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Groundation - Hebron Gate

 
10 February, 2012
 
 
 

By Red

 

Like many Western European, urban-dwelling, middle-class white boys, my first foray into reggae music came from Bob Marley. My older brother bought me his 'Legends' CD when I was 13, and I never really looked back: Jimmy Cliff, Peter Tosh, Burning Spear, Buju Banton, they provided the soundtrack to my teenage years, which admittedly were as far removed from the Jamaican countryside hills as Lee 'Scratch' Perry is from reality.

 

 In my 20s, however, I struggled to find something new and stimulating in the reggae genre. This might've been because I wasn't looking hard enough, or it might've been because reggae is quite restricted musically: up the tempo and it becomes 'ska'; make it too varied and improvised and it becomes 'jazz'; make it more aggressive and it becomes 'ragga'; strip it of its soul and it becomes 'UB40'.

 

Until the day I stumbled upon Groundation'sHebron Gate. It only took the intro of the first song for me to realise this was something special. A lingering, melancholic saxophone melody, a hypnotic bass line, and an emerging drum roll in the distant background provide a slow and tortuous build-up, which is then crystallised and smashed into pieces when the guitar kicks in to a familiar reggae beat. Your head will bop. You will smile. By the time Harrison Stafford's roots voice comes in, you will have seen the light. Jah Rastafari.

 

Groundation's greatest trick is to preserve the 'roots reggae' tradition while introducing a much more modern, free, and inspiring jazz ensemble. Their band comprises of 13 members, and of instruments as diverse as the trombone, the sax, the keyboards, the  flute, some trumpets, and obviously bass and guitars. And that's the real beauty of Hebron Gate: it is extremely accomplished musically. It assimilates jazz, fusion, dub, stout latin, roots, and some African poly-rhythmics. The songs all last over 6 minutes, and are playful, liberated, organic. They take the listener on a journey. It would work perfectly well as a purely instrumental album.

 

In a way, none of this is surprising. Harrison Stafford, the lead singer, was a professor of Reggae History at Sonoma State University. Saxophonist Jason Robinson was the head of the jazz program at UC San Diego. These band members are steeped in music theory and history, and it shows. The song 'Silver Tong Show'even takes us on a guided tour of the Black liberation movement, name-checking Marcus Garvey, Bantu Biko, and William Gordon (yeah, I had to Wiki some of them too).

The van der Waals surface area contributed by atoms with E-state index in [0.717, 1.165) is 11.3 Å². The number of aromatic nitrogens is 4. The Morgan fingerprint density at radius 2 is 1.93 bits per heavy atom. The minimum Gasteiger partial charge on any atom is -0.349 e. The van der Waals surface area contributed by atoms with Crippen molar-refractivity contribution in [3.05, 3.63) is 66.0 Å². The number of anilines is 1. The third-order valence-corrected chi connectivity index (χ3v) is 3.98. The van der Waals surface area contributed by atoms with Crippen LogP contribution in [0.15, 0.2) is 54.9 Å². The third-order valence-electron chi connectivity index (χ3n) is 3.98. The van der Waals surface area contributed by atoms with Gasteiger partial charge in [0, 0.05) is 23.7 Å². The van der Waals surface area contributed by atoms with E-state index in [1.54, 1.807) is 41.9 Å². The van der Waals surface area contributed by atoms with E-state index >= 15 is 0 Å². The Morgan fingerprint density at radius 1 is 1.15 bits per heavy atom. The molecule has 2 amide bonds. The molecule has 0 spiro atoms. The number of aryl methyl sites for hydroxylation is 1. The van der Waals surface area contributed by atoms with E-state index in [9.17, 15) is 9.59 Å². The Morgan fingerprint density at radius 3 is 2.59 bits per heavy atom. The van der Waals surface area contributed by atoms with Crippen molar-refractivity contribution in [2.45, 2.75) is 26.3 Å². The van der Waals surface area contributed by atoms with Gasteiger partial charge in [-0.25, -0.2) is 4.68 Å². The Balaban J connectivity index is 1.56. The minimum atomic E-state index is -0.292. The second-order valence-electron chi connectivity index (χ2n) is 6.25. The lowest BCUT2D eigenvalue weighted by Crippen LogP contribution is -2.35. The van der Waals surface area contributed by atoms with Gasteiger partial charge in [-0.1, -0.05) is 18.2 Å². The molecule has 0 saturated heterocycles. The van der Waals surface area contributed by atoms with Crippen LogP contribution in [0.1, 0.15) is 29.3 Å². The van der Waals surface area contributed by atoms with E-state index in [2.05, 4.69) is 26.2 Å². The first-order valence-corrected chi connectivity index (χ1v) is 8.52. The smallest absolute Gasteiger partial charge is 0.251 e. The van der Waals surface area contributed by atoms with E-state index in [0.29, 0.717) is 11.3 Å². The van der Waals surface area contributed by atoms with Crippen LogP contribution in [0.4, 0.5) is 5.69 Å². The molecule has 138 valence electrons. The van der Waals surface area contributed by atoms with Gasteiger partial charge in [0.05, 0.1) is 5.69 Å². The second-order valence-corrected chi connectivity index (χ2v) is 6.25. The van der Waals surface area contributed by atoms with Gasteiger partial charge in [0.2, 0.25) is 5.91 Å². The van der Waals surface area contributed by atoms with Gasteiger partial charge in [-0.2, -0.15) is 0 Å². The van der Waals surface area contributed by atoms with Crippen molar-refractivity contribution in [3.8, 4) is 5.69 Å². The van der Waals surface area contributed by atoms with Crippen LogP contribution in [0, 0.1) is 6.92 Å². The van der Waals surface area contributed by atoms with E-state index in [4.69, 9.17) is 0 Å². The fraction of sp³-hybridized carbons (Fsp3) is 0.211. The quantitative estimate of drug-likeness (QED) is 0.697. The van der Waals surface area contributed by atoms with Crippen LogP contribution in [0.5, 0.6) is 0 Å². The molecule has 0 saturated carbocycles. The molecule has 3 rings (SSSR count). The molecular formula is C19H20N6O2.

The lyrics are more 'fire-and-brimstone- mystical-allegories' than the usual 'love, weed and women' holy trilogy favoured by many reggae artists. In terms of overall message, Hebron Gate is supposedly a concept album about the struggle to reach 'Zion', whatever that may be, although my favourite track 'Pictures on your wall'is about a run of the mill break-up, as far as I can tell.

 

I'm not usually a massive fan of either concept albums or of Rasta mystical allegories. For a start, I find it extremely difficult to take this religion seriously. Don't get me wrong, I respect everyone's right to believe in whatever they want. But Rastafarianism basically  came about because of a bunch of stoners in the Jamaican hills misread the Bible, conflated their misreadings with local political developments (the black repatriation movement), and then adapted it all to traditional Jamaican customs (smoking weed) in a conceptual mish-mash any habitual pothead would sympathise with.

 

They could've called it a day then. Instead, in the late 1920s, on the other side of the world, a young prince named 'Ras Tafari' was crowned king of Ethopia under the name 'Hailie Sellassie I' (that's an 'I' as 'Charles I', by the way, not an 'I' as in 'I've got the munchies'). For some unfathomable reason, the stoners in the Jamaican hills took him for their messiah. This surprised Hailie Sallassie as much as anyone else. As his mother might've said, 'He's not the Messiah, he's just a very naughty boy who's about to be crowned King'. But she didn't. And thus Rastafarianism was born.

 

All this is a long-winded way of saying that I'm not usually impressed by the spiritual redemption offered by traditional rasta chants, but Hebron Gate's lyrics, to give credit where it's due, bristle with passion, determination, fire and righteous anger. Sentiments which provide a welcome boost when I'm fighting the tide at rush hour in the London Underground.

 

 


QUICK ALBUM FACTS

Primary Genre: Reggae

Subgenre: Jazz Fusion

Release Date21 January 2003

LabelYoung Tree Record

InfluencesBurning Spear, Black Uhuru, Yellowman

Like This And You'll Probably Also LikeRockamovya, Ernest Ranglin', Bunju Banton,  Horace Andy

Album HighlightsPictures on the Wall, Silver Tongue Show, Jah Jah Know

  

 

 

 

 

 


 

NIX'S 2 CENTS

 

"OK this is a tough one for me - on the one hand, I'm not massively into reggae (though what I do like I tend to LOVE), and, more to the point here, I'm not a huge fan of Stafford's singing. Not sure why, it just doesn't do it for me. On the other hand however, I did find myself getting absorbed at times in Hebron Gate's vibes and the quality of the musicianshhip at play. So for me this is a 6.5/10 but with the * of me revisiting this further down the road. Jah bless"

 

 Groundation


 


 


 

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Red

Red

 
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"From the crooked timber of humanity, no straight thing can ever be made"
 
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Half Iroquois Chief, half Shaolin monk, a quarter Jewish, and a bit of French. Currently auditioning to play a cat in the musical: 'Punk Rock - Anarchy in the EU?
 
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